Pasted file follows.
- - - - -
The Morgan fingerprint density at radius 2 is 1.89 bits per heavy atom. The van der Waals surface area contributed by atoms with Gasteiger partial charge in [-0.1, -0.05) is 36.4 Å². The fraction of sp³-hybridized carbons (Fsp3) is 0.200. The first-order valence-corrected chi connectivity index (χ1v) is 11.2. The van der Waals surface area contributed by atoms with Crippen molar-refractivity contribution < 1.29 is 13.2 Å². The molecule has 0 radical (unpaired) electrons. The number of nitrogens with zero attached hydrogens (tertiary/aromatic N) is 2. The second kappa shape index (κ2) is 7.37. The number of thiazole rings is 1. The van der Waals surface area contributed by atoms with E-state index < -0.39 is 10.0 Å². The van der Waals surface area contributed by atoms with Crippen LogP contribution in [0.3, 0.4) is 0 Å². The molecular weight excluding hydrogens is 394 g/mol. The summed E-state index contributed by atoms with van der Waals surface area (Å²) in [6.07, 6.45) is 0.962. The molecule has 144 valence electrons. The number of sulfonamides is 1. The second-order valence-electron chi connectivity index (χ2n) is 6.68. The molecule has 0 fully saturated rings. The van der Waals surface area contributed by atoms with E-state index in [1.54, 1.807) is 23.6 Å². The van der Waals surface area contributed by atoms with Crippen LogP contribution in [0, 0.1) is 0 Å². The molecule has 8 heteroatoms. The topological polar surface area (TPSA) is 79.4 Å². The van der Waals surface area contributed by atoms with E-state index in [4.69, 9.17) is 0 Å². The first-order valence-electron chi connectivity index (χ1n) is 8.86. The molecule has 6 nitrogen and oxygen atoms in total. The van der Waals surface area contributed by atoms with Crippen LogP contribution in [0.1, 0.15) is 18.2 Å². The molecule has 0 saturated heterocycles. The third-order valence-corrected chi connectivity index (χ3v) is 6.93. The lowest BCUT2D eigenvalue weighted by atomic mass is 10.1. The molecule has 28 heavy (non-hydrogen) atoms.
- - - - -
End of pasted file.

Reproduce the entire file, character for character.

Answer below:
The Morgan fingerprint density at radius 2 is 1.89 bits per heavy atom. The van der Waals surface area contributed by atoms with Gasteiger partial charge in [-0.1, -0.05) is 36.4 Å². The fraction of sp³-hybridized carbons (Fsp3) is 0.200. The first-order valence-corrected chi connectivity index (χ1v) is 11.2. The van der Waals surface area contributed by atoms with Crippen molar-refractivity contribution < 1.29 is 13.2 Å². The molecule has 0 radical (unpaired) electrons. The number of nitrogens with zero attached hydrogens (tertiary/aromatic N) is 2. The second kappa shape index (κ2) is 7.37. The number of thiazole rings is 1. The van der Waals surface area contributed by atoms with E-state index < -0.39 is 10.0 Å². The van der Waals surface area contributed by atoms with Crippen LogP contribution in [0.3, 0.4) is 0 Å². The molecular weight excluding hydrogens is 394 g/mol. The summed E-state index contributed by atoms with van der Waals surface area (Å²) in [6.07, 6.45) is 0.962. The molecule has 144 valence electrons. The number of sulfonamides is 1. The second-order valence-electron chi connectivity index (χ2n) is 6.68. The molecule has 0 fully saturated rings. The van der Waals surface area contributed by atoms with E-state index in [1.54, 1.807) is 23.6 Å². The van der Waals surface area contributed by atoms with Crippen LogP contribution in [0, 0.1) is 0 Å². The molecule has 8 heteroatoms. The topological polar surface area (TPSA) is 79.4 Å². The van der Waals surface area contributed by atoms with E-state index in [4.69, 9.17) is 0 Å². The first-order valence-electron chi connectivity index (χ1n) is 8.86. The molecule has 6 nitrogen and oxygen atoms in total. The van der Waals surface area contributed by atoms with Crippen LogP contribution in [0.1, 0.15) is 18.2 Å². The molecule has 0 saturated heterocycles. The third-order valence-corrected chi connectivity index (χ3v) is 6.93. The lowest BCUT2D eigenvalue weighted by atomic mass is 10.1. The molecule has 28 heavy (non-hydrogen) atoms.